The dark days of light

Dominic Sessa stars as Angus Tully and Paul Giamatti as Paul Hunham in director Alexander Payne’s THE HOLDOVERS, a Focus Features release. PHOTO: Courtesy of FOCUS FEATURES / © 2023 FOCUS FEATURES LLC

In winter, I turn my garden bean arch into a light arch. I run strings of white lights along each metal wire of the cattle panel. Then, when I am sad, I stand under the lights.

This has been happening more often. After all, this is a sad season in sad times. I do not mean to diminish the joy of the holidays that many feel. I feel this way sometimes, too. But whenever the happiness so commodified in our society eludes you, I suggest eight strings of white lights strung along an arch. It cannot hurt.

I suppose a street light might work in a pinch. A flashlight. A fire. Anything that isn’t a phone.

PHOTO: Aaron J. Brown

Sometimes I think of ancient times, when the sun provided the only light. How dark December would seem. At the coldest hour, dim dawn light illuminates the silhouette of trees on the horizon. It’s not light you can see by, only the promise of light to come.

In time, we learned to command light. We hold it, shape it and aim it in different directions. We can even turn it into pictures and stories.

My wife and I recently watched a new movie, “The Holdovers.” The film stars Paul Giamatti as a New England prep school history teacher assigned to chaperone a group of boys left behind over Christmas break. It’s set in 1970 and filmmaker Alexander Payne endeavored to make it look and sound like a film shot that year, too.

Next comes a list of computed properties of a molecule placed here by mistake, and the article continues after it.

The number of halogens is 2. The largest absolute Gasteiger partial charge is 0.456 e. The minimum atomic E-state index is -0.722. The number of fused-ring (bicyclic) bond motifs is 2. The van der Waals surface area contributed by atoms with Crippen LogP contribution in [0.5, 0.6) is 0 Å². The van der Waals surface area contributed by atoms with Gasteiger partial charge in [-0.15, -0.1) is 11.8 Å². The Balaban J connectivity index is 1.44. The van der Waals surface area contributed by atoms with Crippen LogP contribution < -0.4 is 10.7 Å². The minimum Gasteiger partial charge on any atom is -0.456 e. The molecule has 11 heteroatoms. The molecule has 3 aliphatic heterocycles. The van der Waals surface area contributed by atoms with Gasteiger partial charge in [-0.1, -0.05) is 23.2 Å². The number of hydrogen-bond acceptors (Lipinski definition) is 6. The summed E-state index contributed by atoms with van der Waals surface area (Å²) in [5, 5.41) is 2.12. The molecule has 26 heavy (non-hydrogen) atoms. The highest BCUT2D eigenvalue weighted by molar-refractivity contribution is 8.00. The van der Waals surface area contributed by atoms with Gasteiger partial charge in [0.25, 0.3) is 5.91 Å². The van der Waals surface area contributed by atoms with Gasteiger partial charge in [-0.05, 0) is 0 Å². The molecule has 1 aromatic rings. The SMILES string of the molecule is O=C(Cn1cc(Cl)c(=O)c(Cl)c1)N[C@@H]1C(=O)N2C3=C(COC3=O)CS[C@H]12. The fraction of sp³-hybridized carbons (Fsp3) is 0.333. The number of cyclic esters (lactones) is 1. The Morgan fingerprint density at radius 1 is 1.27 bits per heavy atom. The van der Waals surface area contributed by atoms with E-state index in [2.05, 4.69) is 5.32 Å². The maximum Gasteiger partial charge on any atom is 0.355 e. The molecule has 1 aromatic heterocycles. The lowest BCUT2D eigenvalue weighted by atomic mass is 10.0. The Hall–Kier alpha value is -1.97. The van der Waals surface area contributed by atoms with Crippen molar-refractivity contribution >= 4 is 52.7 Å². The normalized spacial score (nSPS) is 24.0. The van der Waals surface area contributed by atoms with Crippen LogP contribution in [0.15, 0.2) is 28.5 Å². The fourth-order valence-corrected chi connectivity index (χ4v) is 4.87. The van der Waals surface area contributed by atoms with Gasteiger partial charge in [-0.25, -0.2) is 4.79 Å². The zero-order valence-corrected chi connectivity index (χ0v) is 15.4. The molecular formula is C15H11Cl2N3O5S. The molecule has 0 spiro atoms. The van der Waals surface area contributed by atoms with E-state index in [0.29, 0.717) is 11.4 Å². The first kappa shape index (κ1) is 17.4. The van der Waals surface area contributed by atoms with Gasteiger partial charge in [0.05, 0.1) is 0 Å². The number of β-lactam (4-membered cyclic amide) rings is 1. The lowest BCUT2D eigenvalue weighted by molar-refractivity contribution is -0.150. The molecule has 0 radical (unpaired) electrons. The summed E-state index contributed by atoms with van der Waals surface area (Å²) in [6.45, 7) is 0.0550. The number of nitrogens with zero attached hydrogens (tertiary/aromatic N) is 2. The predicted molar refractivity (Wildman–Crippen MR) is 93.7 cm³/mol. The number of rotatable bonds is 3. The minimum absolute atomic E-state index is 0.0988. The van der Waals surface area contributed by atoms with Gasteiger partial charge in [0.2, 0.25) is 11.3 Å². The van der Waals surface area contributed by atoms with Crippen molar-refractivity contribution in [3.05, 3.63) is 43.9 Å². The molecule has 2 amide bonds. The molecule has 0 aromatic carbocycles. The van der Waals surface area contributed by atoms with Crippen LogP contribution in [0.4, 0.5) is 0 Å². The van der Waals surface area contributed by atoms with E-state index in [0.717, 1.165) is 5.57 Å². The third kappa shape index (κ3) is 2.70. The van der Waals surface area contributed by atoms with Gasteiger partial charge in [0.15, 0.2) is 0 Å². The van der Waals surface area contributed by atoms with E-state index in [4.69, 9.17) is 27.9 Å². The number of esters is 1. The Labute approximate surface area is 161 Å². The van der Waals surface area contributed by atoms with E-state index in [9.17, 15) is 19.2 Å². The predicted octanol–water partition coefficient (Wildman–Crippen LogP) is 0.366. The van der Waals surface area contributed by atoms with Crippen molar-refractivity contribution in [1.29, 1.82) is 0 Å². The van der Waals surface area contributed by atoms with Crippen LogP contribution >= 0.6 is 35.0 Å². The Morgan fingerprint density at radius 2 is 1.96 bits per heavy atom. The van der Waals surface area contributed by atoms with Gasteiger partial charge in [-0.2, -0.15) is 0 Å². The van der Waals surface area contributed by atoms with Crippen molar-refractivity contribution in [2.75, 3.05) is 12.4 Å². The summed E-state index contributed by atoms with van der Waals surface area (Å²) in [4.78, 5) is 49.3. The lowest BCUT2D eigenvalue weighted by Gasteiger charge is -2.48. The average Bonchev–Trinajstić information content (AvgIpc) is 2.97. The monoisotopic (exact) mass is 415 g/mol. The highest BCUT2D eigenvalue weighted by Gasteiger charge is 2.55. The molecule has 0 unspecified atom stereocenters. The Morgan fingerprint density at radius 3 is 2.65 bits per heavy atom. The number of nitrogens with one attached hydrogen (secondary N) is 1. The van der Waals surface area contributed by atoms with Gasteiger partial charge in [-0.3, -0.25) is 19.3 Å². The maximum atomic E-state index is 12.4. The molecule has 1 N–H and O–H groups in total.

Here is a plain small man with more righteousness than money, smarter than most but not as smart as he thinks. He is juxtaposed with the classical opulence of old money. The characters wear clothing of brown and gray, filtered by the silver smoke of cigarettes and pipes. Everyone in the movie has a very good reason to be sad. Each finds their own way to pretend otherwise for as long as possible.

In a way, that’s what makes “The Holdovers” a candidate for permanent entry in the Christmas movie canon. In another time, perhaps, Christmas was a season when there was more than usual. Now, set amid the thrum of advertising, it cannot do anything but disappoint. It cannot dress all the wounds of years and lifetimes. And yet, hope burns underneath.

“Not for ourselves alone are we born,” the teacher Paul Hunham quotes Cicero, in the original Latin, of course. He’s being assigned the task of ministering to kids abandoned by their families, a job he doesn’t want, for which he is ill suited. He speaks insincerely, but ends up summarizing the very idea upon which the whole story turns.

The pain of loss underpins the story that follows, along with hilarity derived from the human tendency to take ourselves far too seriously. I’ll leave the details to your own viewing of the movie. Instead, I’ll simply remind that Christmas, Hanukkah and New Year’s Eve in Times Square share one thing: the promise of hope in hopeless times.

Standing under small lights on the darkest of nights reminds us of two truths. First, it is true, the darkness is unending. It rolls in black waves of emptiness beyond our imagination. Second, even one small light cuts through all that darkness. More lights, less darkness. We are the lights.

Aaron J. Brown

Aaron J. Brown is an author and college instructor from northern Minnesota’s Iron Range. He writes the blog and co-hosts the podcast “Power in the Wilderness” on Northern Community Radio. This piece first appeared in the Saturday, Dec. 23, 2023 edition of the Mesabi Tribune.


  1. Merry Christmas, Aaron. Thank you for the light you bring.

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